Thursday, February 04, 2016

The Top Two Jaw-Dropping Lists

Internet news sites are chock-full of two things: the kind of cheap sensational ads that used to appear in the back of cheap sensational magazines, and lists.  There's at least one such site that features nothing but lists.  They've "contributed" a new word: "listicule" or an article that is structured as a list (or more accurately perhaps, a list that is structured as an article.)

But the form has yielded some gems.  I'm noting two of them, for different reasons.

The first is not really a list per se, but an aggregation.  The New York Times published Donald Trump's Twitter Insults: the Complete List (So Far.)  Since it was last updated on Monday, such categories as "Ted Cruz" have swollen somewhat, but the immense range of targets--plus the repetitive insults--feeds the Trump Response (amused disgust) at first, but winds up in true Trump territory: demagogue scarytown.

The second is the New York Magazine Culture Vulture's The 100 Jokes That Shaped Modern Comedy.  It turns out to be not really a list of jokes but of comic moments, complete with film and TV clips.  I've gotten only part way through it because it is so thorough, and the clips are too tempting to pass over.  Most such lists are click bait, but this one is bookmark bait.

Tuesday, February 02, 2016


There have so far been three fatal disasters in the US space program, and though separated by decades, they each happened within five days of each other on the calendar year, in late January and early February.

They also represent three of the four parts of a space voyage.  Apollo 1 was running a pre-launch test on January 27, 1967. when fire ignited, killing astronauts Virgil Grissom, Edward White and Roger Chafee.  The Challenger space shuttle exploded moments after lift-off (pictured above) on January 28, 1986, killing its seven crew members.  And on February 1, 2003, the shuttle Columbia broke up on re-entering Earth's atmosphere after a successful voyage, killing its crew of seven.  There has yet to be a major disaster in the main part of the voyage, in space.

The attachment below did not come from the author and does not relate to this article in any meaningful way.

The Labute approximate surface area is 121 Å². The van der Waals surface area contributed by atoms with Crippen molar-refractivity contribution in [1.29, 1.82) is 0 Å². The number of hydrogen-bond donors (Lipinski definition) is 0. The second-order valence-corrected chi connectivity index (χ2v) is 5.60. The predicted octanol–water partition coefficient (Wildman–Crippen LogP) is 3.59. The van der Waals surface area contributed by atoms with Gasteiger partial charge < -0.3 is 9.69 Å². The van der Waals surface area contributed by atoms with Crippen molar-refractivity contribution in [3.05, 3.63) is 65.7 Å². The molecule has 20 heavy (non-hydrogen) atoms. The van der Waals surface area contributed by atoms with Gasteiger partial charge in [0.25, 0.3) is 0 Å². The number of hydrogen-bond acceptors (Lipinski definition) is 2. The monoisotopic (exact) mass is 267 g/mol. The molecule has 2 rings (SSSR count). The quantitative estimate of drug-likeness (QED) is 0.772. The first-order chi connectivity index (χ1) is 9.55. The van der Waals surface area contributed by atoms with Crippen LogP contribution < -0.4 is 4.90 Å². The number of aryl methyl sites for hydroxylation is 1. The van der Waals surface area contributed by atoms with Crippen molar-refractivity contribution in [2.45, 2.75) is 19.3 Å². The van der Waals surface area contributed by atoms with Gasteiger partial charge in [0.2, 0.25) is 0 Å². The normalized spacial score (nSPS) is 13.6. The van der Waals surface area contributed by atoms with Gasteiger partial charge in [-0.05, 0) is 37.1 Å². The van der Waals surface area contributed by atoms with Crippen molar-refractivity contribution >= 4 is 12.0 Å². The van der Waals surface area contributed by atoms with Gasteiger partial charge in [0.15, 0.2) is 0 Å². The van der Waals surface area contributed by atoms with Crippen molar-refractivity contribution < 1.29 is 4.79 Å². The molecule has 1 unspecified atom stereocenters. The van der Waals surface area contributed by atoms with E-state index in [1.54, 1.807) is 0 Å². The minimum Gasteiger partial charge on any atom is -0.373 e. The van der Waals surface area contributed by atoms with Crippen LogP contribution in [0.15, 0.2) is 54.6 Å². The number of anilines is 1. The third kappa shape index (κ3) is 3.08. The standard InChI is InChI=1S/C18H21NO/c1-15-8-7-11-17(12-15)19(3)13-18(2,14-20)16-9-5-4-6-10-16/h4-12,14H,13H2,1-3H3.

The anniversaries are naturally noted at this time of the year.  This year the media focused on Challenger, since it was the 30th anniversary.  For a few moments on that morning in 1986, the Challenger crew and I were in the air at the same time.  I was a thousand or so miles north, flying into Portland, Maine.  When I disembarked for a speaking engagement, the people who met me had ashen faces.  When they told me the shuttle had exploded, at first I thought they meant the New York to Washington shuttle.  I hadn't known that Challenger was going to be launched that day (it had been delayed before). Aboard Challenger was Christa McAuliffe, a teacher in neighboring New Hampshire.  Lots of children watched the launch, and the shuttle disappearing in smoke a minute or so later.

Gus Grissom, one of the astronauts on Apollo 1, was the second American in space, a major contributor to the Gemini program, and slated to be the first human to set foot on the moon.

 I was in high school when John Glenn became the first American to orbit the earth, the next Mercury mission after Grissom.  I was editor of my high school newspaper, and from a magazine I copped a photo of the seven astronauts with Alan Shepard (the first American in space), Grissom and Glenn together at the end,  clipped everybody off except those three, and printed it with a brief celebratory story.  I sent copies of the story to all three.  All three replied in some fashion.  Grissom sent a letter and enclosed the clipping I'd sent.  At first I was taken aback, until I noticed that under each figure in the photo was a signature.  He not only signed it himself, but got Shepard and Glenn to sign it as well.